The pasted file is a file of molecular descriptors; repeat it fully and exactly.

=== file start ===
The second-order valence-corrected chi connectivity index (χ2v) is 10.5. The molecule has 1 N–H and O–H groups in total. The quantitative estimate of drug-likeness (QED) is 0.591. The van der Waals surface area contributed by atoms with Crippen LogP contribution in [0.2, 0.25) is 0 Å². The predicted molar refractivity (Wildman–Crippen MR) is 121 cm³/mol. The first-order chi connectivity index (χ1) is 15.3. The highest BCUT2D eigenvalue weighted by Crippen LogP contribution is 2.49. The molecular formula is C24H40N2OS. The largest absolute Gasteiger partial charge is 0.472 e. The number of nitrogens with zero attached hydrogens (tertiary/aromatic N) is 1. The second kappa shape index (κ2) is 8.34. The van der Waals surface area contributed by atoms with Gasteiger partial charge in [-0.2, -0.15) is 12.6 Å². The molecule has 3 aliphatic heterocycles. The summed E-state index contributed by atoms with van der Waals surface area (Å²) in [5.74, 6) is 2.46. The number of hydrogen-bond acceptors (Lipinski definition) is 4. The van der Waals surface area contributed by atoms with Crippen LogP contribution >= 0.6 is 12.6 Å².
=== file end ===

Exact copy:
The second-order valence-corrected chi connectivity index (χ2v) is 10.5. The molecule has 1 N–H and O–H groups in total. The quantitative estimate of drug-likeness (QED) is 0.591. The van der Waals surface area contributed by atoms with Crippen LogP contribution in [0.2, 0.25) is 0 Å². The predicted molar refractivity (Wildman–Crippen MR) is 121 cm³/mol. The first-order chi connectivity index (χ1) is 15.3. The highest BCUT2D eigenvalue weighted by Crippen LogP contribution is 2.49. The molecular formula is C24H40N2OS. The largest absolute Gasteiger partial charge is 0.472 e. The number of nitrogens with zero attached hydrogens (tertiary/aromatic N) is 1. The second kappa shape index (κ2) is 8.34. The van der Waals surface area contributed by atoms with Gasteiger partial charge in [-0.2, -0.15) is 12.6 Å². The molecule has 3 aliphatic heterocycles. The summed E-state index contributed by atoms with van der Waals surface area (Å²) in [5.74, 6) is 2.46. The number of hydrogen-bond acceptors (Lipinski definition) is 4. The van der Waals surface area contributed by atoms with Crippen LogP contribution >= 0.6 is 12.6 Å².